By Julieta Barrera
Buenos Aires, Mar 10 (EFE).- Merging science with art, Argentine paleoartist Santiago Reuil, starting with fossil fragments, reconstructs the morphology of animals that went extinct thousands or millions of years ago.
It’s a task that he began almost three decades ago for museums and universities, and which today he is pursuing via his “Paleocarton” audiovisual project, where he invites people to replicate his professional work with everyday materials.
With a passionate interest in paleontology, not to mention being precocious and persevering, Reuil began his career at age 14 when he volunteered at Argentina’s Bernardino Rivadavia Museum of Natural Sciences (MACN), something that he had wanted to do since he was 10.
He worked there for a long time, moving through different laboratories, learning the trade and, later, he began working with different museums and universities around the country and abroad, putting his skills to use in technical and artistic work.
For some years now, Santiago has had his surname attached to a species of sauropod from Argentina’s Patagonia region – Puertasaurus reuili – fossilized remains of which were found by his colleague Pablo Puerta, and for which he reconstructed a vertebra from a mass of tiny bone fragments.
“Many hours of jigsaw puzzle work, trying one fragment against another, and finally I was able to assemble a neck vertebra, which up to that point (had not been done),” the paleoartist told EFE.
Regarding the distinction honoring Puerta and Reuil that comes with the ancient animal’s name, a name bestowed on the beast by MACN paleontologist Fernando Novas, who is in charge of the project, the artist said that “It was one of the most incredible things that had happened to me in my career.”
“In recent years, not many months have passed without our receiving news of a new dinosaur species,” Reuil said, noting that right now he is working on two more reconstructions: an herbivore from Patagonia and a carnivore with the Abelisaurus family that was found in northern Argentina, where its remains had never been uncovered before.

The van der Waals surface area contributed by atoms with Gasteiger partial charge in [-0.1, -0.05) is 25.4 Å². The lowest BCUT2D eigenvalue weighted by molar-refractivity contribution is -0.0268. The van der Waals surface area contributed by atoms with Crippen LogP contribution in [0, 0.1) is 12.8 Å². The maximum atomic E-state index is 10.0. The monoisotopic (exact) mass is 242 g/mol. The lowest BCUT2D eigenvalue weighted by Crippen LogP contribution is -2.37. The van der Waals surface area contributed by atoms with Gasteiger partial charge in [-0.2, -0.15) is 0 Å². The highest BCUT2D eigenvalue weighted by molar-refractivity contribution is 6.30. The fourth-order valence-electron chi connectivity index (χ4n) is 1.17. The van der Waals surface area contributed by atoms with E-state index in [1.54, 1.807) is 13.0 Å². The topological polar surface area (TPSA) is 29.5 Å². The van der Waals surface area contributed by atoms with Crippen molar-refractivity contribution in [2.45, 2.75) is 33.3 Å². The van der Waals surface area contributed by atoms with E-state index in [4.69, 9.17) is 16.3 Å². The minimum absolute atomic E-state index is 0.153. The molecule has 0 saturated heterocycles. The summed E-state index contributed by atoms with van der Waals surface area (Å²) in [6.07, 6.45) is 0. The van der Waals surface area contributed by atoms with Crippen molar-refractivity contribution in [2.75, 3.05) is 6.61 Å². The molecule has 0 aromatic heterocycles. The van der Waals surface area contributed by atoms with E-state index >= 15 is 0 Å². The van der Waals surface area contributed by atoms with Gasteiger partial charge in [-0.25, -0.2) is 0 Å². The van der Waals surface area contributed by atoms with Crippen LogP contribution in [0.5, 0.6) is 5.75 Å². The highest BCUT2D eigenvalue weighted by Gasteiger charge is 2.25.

Regarding the scientific study of the latter dino’s fossils, Reuil was invited by his colleagues to participate and he will also be featuring his reconstruction of it in his audiovisual project.
Before fossilized remains can be exhibited in a museums, there are several stages starting with extracting the fossils themselves and proceeding through the reconstruction process, including cleaning and restoring all the bone fragments.
Since it is very rare for a complete skeleton to be found, many of the reconstructions of the dinosaurs’ and other animals’ body structures in museums are prepared with a mixture of fossils and artificial parts, a task that is not as easy as it might sound.
“To make that reconstruction a phylogenetic study is made, that is, we examine what other animals were related to it, what the anatomy of the group to which it belongs is … to see how that general anatomy is adapted to the remains we have and then we do what’s called a parsimonious reconstruction,” he said.
The specialists look for the “simplest” reconstruction that coincides with the anatomy of the group, and “that’s not always easy,” Reuil said. “Depending on the animal with which we’re working or how many remains we have, (that will govern) whether the work is more speculative or more solid.”
In Paleocarton, the audiovisual project that will be made available via Youtube, Reuil is replicating the work he undertakes at museums, but instead of using museum-supplied materials, he uses cardboard: “a material that everyone has access to.”
The paleoartist is taking advantage of the project to explain, among other things that are of interest to him in his work, the details of the theoretical and practical process of reconstruction. “I want it to be understood what it is that we know and what we suppose. When you make a piece of cardboard, nobody’s going to think that it’s a real fossil,” he said.
In every episode of the audiovisual project, paleontologists who are experts in the various groups of animals being worked on help – for intance – to explain the reconstruction of the cranium and provide a detailed scientific discussion about the state of the science on various subjects.
Since he started his career, Reuil said he has noticed a marked increase in the number of people who are devoting themselves to paleontology, an expansion he considered to be excellent since it “increases the speed of knowledge but also the plurality of views or types of research that is being done.”
“Paleontology in Argentina has a great future. There’s a lot to discover. We have a very fossil-rich territory, with lots of paleontological potential,” he said.